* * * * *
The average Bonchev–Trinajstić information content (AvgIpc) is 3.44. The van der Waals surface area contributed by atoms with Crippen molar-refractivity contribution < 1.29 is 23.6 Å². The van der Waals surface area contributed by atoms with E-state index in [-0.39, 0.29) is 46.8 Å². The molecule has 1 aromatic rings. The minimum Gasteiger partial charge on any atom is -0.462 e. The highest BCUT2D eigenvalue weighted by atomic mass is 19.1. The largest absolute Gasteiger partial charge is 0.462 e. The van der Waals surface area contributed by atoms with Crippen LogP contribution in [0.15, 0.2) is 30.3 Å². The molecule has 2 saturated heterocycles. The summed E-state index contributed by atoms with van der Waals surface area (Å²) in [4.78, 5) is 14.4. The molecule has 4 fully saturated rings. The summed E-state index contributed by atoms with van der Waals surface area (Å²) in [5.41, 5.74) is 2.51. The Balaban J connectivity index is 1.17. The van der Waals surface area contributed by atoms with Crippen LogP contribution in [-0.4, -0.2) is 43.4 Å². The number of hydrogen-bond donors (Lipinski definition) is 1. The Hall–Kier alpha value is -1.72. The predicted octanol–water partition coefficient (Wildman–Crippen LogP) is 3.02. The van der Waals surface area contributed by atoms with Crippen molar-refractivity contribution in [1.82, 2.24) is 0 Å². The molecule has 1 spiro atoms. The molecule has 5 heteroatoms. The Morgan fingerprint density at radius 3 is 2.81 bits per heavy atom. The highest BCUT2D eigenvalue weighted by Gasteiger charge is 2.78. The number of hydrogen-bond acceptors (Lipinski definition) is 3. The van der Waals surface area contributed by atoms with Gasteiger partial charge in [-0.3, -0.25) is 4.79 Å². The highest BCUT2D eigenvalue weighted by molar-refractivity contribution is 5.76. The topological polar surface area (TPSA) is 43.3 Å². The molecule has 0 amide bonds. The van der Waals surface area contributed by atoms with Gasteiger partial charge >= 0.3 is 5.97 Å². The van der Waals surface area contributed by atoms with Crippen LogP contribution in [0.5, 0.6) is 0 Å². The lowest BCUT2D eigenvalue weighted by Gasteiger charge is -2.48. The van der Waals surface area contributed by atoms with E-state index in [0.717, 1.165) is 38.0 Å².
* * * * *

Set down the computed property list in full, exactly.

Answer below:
The average Bonchev–Trinajstić information content (AvgIpc) is 3.44. The van der Waals surface area contributed by atoms with Crippen molar-refractivity contribution < 1.29 is 23.6 Å². The van der Waals surface area contributed by atoms with E-state index in [-0.39, 0.29) is 46.8 Å². The molecule has 1 aromatic rings. The minimum Gasteiger partial charge on any atom is -0.462 e. The highest BCUT2D eigenvalue weighted by atomic mass is 19.1. The largest absolute Gasteiger partial charge is 0.462 e. The van der Waals surface area contributed by atoms with Crippen LogP contribution in [0.15, 0.2) is 30.3 Å². The molecule has 2 saturated heterocycles. The summed E-state index contributed by atoms with van der Waals surface area (Å²) in [4.78, 5) is 14.4. The molecule has 4 fully saturated rings. The summed E-state index contributed by atoms with van der Waals surface area (Å²) in [5.41, 5.74) is 2.51. The Balaban J connectivity index is 1.17. The van der Waals surface area contributed by atoms with Crippen LogP contribution in [-0.4, -0.2) is 43.4 Å². The number of hydrogen-bond donors (Lipinski definition) is 1. The Hall–Kier alpha value is -1.72. The predicted octanol–water partition coefficient (Wildman–Crippen LogP) is 3.02. The van der Waals surface area contributed by atoms with Crippen molar-refractivity contribution in [1.82, 2.24) is 0 Å². The molecule has 1 spiro atoms. The molecule has 5 heteroatoms. The Morgan fingerprint density at radius 3 is 2.81 bits per heavy atom. The highest BCUT2D eigenvalue weighted by Gasteiger charge is 2.78. The number of hydrogen-bond acceptors (Lipinski definition) is 3. The van der Waals surface area contributed by atoms with Gasteiger partial charge in [-0.3, -0.25) is 4.79 Å². The highest BCUT2D eigenvalue weighted by molar-refractivity contribution is 5.76. The topological polar surface area (TPSA) is 43.3 Å². The molecule has 0 amide bonds. The van der Waals surface area contributed by atoms with Gasteiger partial charge >= 0.3 is 5.97 Å². The van der Waals surface area contributed by atoms with Crippen LogP contribution in [0.5, 0.6) is 0 Å². The lowest BCUT2D eigenvalue weighted by Gasteiger charge is -2.48. The van der Waals surface area contributed by atoms with E-state index in [0.717, 1.165) is 38.0 Å².